Similar fate awaited the other Nobel laureate Abdus Salam who had spoken in Urdu and quoted from the Quran during his acceptance speech: “Thou seest not, in the creation of the all-merciful any imperfection, return thy gaze, seest thou any fissure. Then return thy gaze, again and again. Thy gaze, comes back to thee dazzled, aweary.” This in effect is, the faith of all physicists. His mute official recognition and honours notwithstanding, Salam faced the ignominy of having the his epitaph on the tomb reading “First Muslim Nobel Laureate”, obscured by the Pakistani government who removed the word “Muslim”, to read just as “First Nobel Laureate” in an ode to the sectarian fault lines and societal regressions in the Pakistani narrative. The same incongruity befell Pakistani military heroes like Maj. Gen. Iftikhar Janjua, Lt. Gen. Abdul Ali Malik and Lt. Gen. Akhtar Hussain Malik, who like Salam were fellow Qadianis or Ahmediyas.

Institutionally, the Pakistani establishment is perpetuating intolerance — from the military deliberately kowtowing with militant terror groups, the judiciary condoning acts of minority-hatred, foundational educational system breeding supremacist instincts, to the civilian politicians collaborating with the revivalist organisations. The public spectre of the former Pakistani ambassador to the US, Husain Haqqani, who had to seek physical sanctuary in the official house of the then Pakistani Prime Minister because he felt, “If I leave my house, I fear I will be killed” was telling of the curse of getting branded as a “traitor”. Today, citing continued threats to his life, the intellectual critic who swears by the original ideas of Pakistan, has been disowned by his country and lives in exile. The systematic quashing of contrarian, progressive and independent thinking in preference for encouraging a false narrative of history and facts, has led to a nation state which impulsively and unfortunately disowns its finest, in exchange for the tactical promotion of retrograde ideas and individuals.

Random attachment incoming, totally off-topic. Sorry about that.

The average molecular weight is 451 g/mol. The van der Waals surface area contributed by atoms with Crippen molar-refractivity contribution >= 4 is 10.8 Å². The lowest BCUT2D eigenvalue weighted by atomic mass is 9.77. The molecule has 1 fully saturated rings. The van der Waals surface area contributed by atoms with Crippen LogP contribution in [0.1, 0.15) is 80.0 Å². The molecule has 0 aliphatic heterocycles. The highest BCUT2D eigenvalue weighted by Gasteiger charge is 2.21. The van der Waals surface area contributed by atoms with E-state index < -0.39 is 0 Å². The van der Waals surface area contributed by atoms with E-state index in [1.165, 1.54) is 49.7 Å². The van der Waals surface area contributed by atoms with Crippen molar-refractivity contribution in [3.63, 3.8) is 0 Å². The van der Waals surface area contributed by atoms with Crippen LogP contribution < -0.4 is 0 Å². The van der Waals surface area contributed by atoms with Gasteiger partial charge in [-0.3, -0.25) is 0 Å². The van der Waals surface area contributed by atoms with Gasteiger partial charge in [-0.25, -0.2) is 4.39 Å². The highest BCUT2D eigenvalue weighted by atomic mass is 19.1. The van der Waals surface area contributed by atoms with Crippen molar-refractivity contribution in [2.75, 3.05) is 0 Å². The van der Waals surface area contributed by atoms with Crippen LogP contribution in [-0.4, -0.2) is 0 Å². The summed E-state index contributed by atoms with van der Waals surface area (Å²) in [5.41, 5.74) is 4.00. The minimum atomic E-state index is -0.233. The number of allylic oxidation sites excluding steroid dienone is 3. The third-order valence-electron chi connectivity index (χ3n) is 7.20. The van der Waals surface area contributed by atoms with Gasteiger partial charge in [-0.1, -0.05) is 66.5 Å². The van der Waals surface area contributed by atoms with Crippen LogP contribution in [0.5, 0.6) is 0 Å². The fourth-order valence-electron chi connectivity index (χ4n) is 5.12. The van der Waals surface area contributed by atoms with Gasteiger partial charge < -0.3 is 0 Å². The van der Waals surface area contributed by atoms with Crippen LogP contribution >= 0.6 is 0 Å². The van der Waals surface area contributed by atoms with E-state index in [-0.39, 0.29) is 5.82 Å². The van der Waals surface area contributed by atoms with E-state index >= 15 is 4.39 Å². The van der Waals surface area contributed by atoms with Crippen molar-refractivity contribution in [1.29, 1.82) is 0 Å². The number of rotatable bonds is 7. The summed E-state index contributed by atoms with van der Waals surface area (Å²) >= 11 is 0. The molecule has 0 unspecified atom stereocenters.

Tags: malala yousafzai, dalai lama, mother teresa